The Pains Of The Think-Pair-Share Strategy
Here are the cons (or downsides) of this strategy:
TPS is an activity that involves all students at once. In classes of more than 12 students, monitoring participation is challenging. You will not be able to evaluate each student’s contribution, which is detrimental to the learning process. They cannot receive accurate and personal feedback in a timely manner. It is also a problem for teachers because they lack an objective perspective on each student’s participation.
Read more: 7 Activities to Improve Online Class Participation Rates
For some students, talking to other peers can be nerve-wracking even if they have the time Think or partner Ideas up front with a partner. Just the thought of expressing their opinions can lead to anxiety attacks that will negatively affect their learning.
Although you can change pairs from time to time, you have no control over who shares information with the class. There will always be students who prefer to let others take center stage. In this case, TPS does not favor shy or anxious people and creates inequality among students.
Since you cannot monitor every student or control who will share ideas with the whole group, you will have students whose needs remain unmet. They are too anxious to talk and too afraid to refuse to fully participate in the activity, which does not allow them to develop and reach the expected stages of learning.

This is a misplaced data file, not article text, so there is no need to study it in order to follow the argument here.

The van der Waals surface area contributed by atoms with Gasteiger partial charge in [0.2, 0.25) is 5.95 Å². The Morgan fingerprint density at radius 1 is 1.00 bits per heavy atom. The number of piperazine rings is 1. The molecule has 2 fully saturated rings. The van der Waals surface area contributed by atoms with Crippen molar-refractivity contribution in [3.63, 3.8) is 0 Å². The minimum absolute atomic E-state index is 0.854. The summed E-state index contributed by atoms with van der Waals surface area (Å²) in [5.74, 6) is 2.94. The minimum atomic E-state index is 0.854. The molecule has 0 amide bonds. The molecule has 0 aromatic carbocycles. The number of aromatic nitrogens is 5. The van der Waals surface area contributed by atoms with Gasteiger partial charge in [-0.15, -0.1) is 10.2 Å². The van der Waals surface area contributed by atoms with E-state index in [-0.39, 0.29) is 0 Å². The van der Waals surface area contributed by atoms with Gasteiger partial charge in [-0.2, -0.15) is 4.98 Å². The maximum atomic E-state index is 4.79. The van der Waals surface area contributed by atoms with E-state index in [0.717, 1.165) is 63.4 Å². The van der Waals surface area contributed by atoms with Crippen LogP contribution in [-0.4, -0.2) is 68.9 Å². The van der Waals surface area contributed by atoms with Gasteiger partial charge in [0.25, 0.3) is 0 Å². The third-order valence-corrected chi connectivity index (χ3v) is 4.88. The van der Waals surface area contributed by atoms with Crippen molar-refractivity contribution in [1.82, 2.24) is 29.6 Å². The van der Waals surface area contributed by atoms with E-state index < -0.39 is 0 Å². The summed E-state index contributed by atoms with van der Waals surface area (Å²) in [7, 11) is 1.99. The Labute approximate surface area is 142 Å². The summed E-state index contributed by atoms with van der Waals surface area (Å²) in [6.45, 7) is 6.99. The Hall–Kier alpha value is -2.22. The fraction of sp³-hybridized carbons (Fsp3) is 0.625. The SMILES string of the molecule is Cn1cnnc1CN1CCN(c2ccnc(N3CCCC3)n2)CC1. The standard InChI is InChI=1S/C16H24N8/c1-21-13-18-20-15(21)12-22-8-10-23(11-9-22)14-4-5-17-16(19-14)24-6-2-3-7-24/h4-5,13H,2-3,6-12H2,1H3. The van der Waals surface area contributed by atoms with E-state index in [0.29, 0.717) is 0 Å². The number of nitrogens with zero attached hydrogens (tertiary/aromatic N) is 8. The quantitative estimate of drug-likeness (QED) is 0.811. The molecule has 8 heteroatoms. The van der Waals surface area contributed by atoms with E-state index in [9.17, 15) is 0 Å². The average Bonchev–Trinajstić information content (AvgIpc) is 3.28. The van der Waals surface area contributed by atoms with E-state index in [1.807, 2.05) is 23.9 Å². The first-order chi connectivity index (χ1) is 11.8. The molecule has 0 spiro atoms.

at the students Husband With a partner, they will inevitably waste time on small talk, unrelated to the activity itself. In this case, you have to monitor her and help her constantly refocus.
Read more: 4 ways teachers can use education technology to create personalized learning experiences for students
Tips to consider when using TPS with your students:
To make it for your classroom, here are my top five tips:
- Give reasonable time for students to think individually about the topic;
- Let the students choose the partner to pair with;
- Try to get everyone involved to share their thoughts with the whole class;
- Create a learning environment built on trust and mutual respect while rejecting any behavior that would undermine others;
- Use the strategy in moderation to avoid a pattern that will be more boring than engaging.
TPS is a teaching and learning strategy that promotes communication and collaboration between peers. Students will share information, observations, and opinions while learning from each other. While there are some pros and cons, the overall strategy can work with any classroom and subject matter.
As educators, we need to manage the activity for their benefit and provide support and feedback to encourage them to make their ideas heard.
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Diana has been working as a teacher for over 10 years. She writes about finding that perfect balance between the same old teaching strategies and ever-changing tools.